I grew up a poor hillbilly kid from a holler in West Virginia and I hadn’t ventured much further than those West Virginia mountains by the time I was ignoring my mother’s fears and playing D&D.
Because I hadn’t seen much of the world outside that West Virginia holler, I was also fascinated with history and other cultures, regularly reading the encyclopedia for fun, just to learn more about people and the world. You know, when they still printed those things.
But by the time I was approaching young adult age in the early 90s, I had decided girls were my primary interest, so I wasn’t playing D&D as much. Although I was still reading D&D books cover to cover, along with any fantasy novel I could get my hillbilly hands on.
It was in this context that I first read the Maztica novels and setting book.
Maztica (mahz-TEE-ka) was filled with Tabaxi, jaguars, and jungles. It was designed for nerds who were fans of Crystal Skull, The Mosquito Coast, Apocalypto, and Lost City of the Monkey God as much as they were fans of Lord of the Rings. Maztica was D&D meets the Maya, Aztec, Inca, and Miskito.
It makes sense. Take the words Aztec and Maya, and smoosh them together. That portmanteau, my portly dudes, is Maztica.
Maztica is a really deep cut, so let’s trip through a little D&D history. During the early 90s, D&D game designers were actively looking at real-life Earth cultures, ethnicities, and histories for inspiration. This period brought an Oriental Adventures source book and adventures that was inspired by Asian culture and folklore, as well as the Al-Qadim boxed set that featured the high adventure of Arabian legends by showcasing genies, magicians, and ghuls.
Douglas Niles was a prolific D&D developer at that time who had taken up this task of filling in far-off lands in the Forgotten Realms setting with historically-inspired flavor. He first tackled the distinctly Celtic-themed Moonshae Isles. Zeb Cook followed that with The Horde, a boxed set inspired by the Monguls, then with Kara-Tur shortly thereafter.
The next year, beginning with three Forgotten Realms novels to add flavor to the setting, Douglas Niles penned Maztica, shifting the geographical focus of the Forgotten Realms, the popular setting for Dungeons and Dragons, once again. While the traditional fantasy styling of elves and dwarves were centered around the Forgotten Realms’s Sword Coast and Niles’ previous Moonshae regions, Maztica offered roleplayers a Mesoamerican flavor, something that was unique in roleplaying at the time.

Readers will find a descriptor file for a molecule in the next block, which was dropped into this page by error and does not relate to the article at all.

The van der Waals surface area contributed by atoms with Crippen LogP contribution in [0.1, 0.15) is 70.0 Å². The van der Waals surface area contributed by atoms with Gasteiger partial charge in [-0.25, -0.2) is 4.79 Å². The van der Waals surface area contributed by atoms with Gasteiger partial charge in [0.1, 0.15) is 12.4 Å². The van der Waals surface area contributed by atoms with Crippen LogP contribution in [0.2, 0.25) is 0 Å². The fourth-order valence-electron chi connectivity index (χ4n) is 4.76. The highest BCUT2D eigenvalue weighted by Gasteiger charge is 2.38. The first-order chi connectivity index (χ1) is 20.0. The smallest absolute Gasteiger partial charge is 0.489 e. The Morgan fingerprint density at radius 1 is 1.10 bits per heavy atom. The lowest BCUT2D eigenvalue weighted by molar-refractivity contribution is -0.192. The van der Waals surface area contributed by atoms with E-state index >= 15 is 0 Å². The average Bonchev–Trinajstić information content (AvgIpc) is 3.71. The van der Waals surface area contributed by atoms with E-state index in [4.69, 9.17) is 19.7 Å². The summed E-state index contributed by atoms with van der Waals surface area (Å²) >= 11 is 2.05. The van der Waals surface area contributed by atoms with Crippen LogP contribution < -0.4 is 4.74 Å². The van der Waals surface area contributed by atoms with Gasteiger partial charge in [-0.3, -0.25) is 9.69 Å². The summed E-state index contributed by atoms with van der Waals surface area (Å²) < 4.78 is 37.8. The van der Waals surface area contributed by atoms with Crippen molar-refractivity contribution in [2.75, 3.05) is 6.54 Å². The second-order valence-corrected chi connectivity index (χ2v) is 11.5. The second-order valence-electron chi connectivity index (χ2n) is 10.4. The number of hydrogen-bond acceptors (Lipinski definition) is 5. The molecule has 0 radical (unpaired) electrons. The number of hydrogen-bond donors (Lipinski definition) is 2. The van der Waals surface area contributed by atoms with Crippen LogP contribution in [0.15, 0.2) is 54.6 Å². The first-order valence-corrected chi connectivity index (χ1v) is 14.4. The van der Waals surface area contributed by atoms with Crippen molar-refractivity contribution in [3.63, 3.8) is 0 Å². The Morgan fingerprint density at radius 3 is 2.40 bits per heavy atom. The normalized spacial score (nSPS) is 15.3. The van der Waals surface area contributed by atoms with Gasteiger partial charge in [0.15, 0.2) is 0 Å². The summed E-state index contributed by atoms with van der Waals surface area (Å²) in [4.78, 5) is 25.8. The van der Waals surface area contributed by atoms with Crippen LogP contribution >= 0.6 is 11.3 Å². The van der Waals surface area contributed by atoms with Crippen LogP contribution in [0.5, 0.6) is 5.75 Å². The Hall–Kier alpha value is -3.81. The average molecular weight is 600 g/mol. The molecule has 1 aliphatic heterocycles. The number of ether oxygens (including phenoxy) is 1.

Maztican character races includes desert dwarves, halflings, and Tabaxi. There were two warrior types: The Eagle Knight and the Jaguar Knight. You had the Green Folk and Dog People. And much, much more.
Although names were changed, Maztica hewed really closely to the history of Mesoamerica. It even featured Conquistadors. According to historian Shannon Applecline: “The conquistadors were a particular interest for Niles, who says, “I’d always thought the conquistadors were the closest-thing to a real-life D&D story. I just wanted to give the story a better ending.” However, he also spent extensive time and effort getting the Mesoamerican cultures “right.” While preparing to write Maztica, he toured numerous archeological sites such as the Pyramids of the Sun and the Moon, Tchitchin Itza, and Uxmal, as well as lesser-known locations in Tulum. He even made multiple trips to Mexico’s National Museum of Archaeology.”
This prolific period of adding real-life-culture-inspired content was for the 2nd edition of D&D and it brings me no pleasure to report that Maztica was largely forgotten by 3rd edition and completed skipped over in 4th. In fact, during the Spellplague era of Forgotten Realms, Maztica was teleported off world or something, but all that Spellplague business was so confusing I just skipped it entirely. However, I can report that Maztica has received glancing mentions in 5e materials, particularly in Volo’s Guide to Monsters.
Maztica is still remembered fondly to this day. There were so many Mesoamerican inspired details that went into Maztica that elements of it still spring forth here and there in roleplaying products. An analog from the past is the The Hidden Shrine of Tamoachan module for the Greyhawk setting of yesteryear. A modern product is the Sun Empire of Magic: The Gathering‘s Ixalan expansion.
But the most detailed Mesoamerica treatment today is in Paizo’s Pathfinder, as its Golarion setting resembles the wide open feel of the Forgotten Realms, although amped up and magnified even further. The Mesomerican analog in Paizo’s Golarion is called Arcadia. I invite you to explore Arcadia and related products if that interests you.
Remember, I was nearly college-age when Maztica was released, so my only wish was to meet as many girls as possible. Still, I remembering flipping through the Maztica boxed set and being mesmerized by it. So even though I didn’t get to play in the setting, I still remember it fondly.
Products that are so steeped in the histories of a particular ethnicity and culture aren’t received in the same way that they were decades ago, so I’m skeptical that a relaunch of Maztica will ever happen in a modern D&D 5e product.
But it’s fun to look back. I continue to be mesmerized by the history of Mesoamerica, even recently reading Lost City of the Monkey God as a little support reading for my latest visit to Maya ruins. Needless to say, if they would re-release Maztica today, I wouldn’t let anything stop me from rolling up a character for the setting.
The good news is what appears to be a fan-driven effort to update the old setting to 5e is available on online for free. You can – and should! – check it out here.